The failed McDonnell China Trunkliner effort at least addressed a growing market. But RJs in China? Economic and population growth in China is heavily concentrated in fewer than ten areas. The other areas are stagnant, at best. China’s internal routes call for large A300-sized planes, and the country has fewer than 50 regional jets. Not to worry. China’s government has market analysts, just like me. Like me, these market analysts study historical and current trends. Like me, they have messy, paper-covered desks and over-worked computers. But unlike me, the Chinese government analysts have concluded that the total market for RJs in China over the next 20 years is 571 PLANES. Again unlike me, these market analysts must do their job on mind-altering drugs (which, according to the WTO, can be subject to tariffs). Embraer’s China RJ forecast, by the way, is a more reasonable 250.
So, China doesn’t really need the planes, but they’re willing to pay for the technology transfer, right? Wrong. If China wanted RJ tech transfer, they merely needed to buy Fairchild Dornier’s 728 family, currently on the market for scrap value. They could get the tooling, the prototypes, and the intellectual property for their own family of 50-110 seat jets, all for a song. The reason they weren’t even vaguely interested (despite earlier hopes for an agreement with Fairchild Dornier that looked a lot like the new agreement with Embraer) is simple. Despite the low acquisition costs, continuing the 728 family’s development would have required the Chinese government to spend lots of money. And spending money is for loser non-Chinese companies that think they can get something that the Chinese government can’t (or won’t) give them.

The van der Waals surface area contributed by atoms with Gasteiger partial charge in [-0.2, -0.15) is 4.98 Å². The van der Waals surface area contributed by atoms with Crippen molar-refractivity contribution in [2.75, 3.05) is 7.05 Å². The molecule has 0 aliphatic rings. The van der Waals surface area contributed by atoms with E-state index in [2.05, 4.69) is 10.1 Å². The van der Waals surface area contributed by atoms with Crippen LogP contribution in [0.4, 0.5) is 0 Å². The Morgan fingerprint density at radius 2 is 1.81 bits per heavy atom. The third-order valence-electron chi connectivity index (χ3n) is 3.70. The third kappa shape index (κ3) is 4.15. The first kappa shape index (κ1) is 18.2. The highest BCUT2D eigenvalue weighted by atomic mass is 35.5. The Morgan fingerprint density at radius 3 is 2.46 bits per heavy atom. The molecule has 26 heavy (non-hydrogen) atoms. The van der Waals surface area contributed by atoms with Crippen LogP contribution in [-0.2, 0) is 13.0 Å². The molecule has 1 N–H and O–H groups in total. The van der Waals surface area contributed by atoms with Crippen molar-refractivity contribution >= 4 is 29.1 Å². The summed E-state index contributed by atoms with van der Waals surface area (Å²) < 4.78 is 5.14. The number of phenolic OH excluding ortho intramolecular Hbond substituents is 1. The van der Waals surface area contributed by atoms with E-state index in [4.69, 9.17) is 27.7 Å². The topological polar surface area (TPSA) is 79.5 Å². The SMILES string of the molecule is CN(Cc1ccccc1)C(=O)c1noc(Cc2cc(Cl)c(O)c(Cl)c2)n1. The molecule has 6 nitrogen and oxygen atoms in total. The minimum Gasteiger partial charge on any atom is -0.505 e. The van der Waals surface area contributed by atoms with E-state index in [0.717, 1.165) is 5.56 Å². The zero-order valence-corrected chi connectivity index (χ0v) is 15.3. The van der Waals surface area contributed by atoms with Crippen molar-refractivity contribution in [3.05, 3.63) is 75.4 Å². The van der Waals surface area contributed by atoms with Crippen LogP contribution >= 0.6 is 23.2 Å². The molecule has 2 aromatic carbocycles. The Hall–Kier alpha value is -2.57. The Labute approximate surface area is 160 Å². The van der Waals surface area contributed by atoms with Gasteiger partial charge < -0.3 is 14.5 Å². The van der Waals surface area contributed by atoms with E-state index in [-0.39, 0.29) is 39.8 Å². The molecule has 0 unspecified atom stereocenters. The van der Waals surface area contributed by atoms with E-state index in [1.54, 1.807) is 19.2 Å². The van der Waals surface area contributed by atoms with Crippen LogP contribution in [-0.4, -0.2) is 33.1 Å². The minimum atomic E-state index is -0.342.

Similarly, Chinese economic trends suggest diminishing interest in aircraft. The country’s economy is growing (albeit at overstated rates) because of its private sector, which wants nothing to do with grand aircraft plans. The state-owned industries that do care about big government-led aircraft projects are basically a parasitic drain on this vibrant private sector, and are gradually losing their importance. Back in 1980, they rolled out their Y-10, a copy of Boeing’s 707 developed after a ten year program. Is there a Chinese aerospace company or ministry with the resources to do that kind of thing today?
Back to those scrawny anti-WTO protestors. Unless they succeed, China’s Government will eventually have to stop this nonsense. But by then Embraer, and any other gullible companies with their eyes wide shut, will have made their investments and walked away empty handed. And if China is lying about its WTO obligations, are they really trustworthy industry partners?
On to aircraft reports. This month’s supplement updates the Citation (a few new small models), C-5 (bright RERP outlook), 717 (well, they’ve got a few years to pull off a miracle), Premier One (problems and a sluggish market), and others. Next month we’ll update the EH 101, NH 90, Su-27/30, F-2, and some small turboprops. Enjoy the autumn.
Yours, ‘Til The Field Gets Leveled,
© Richard Aboulafia 1997-2006, All rights reserved.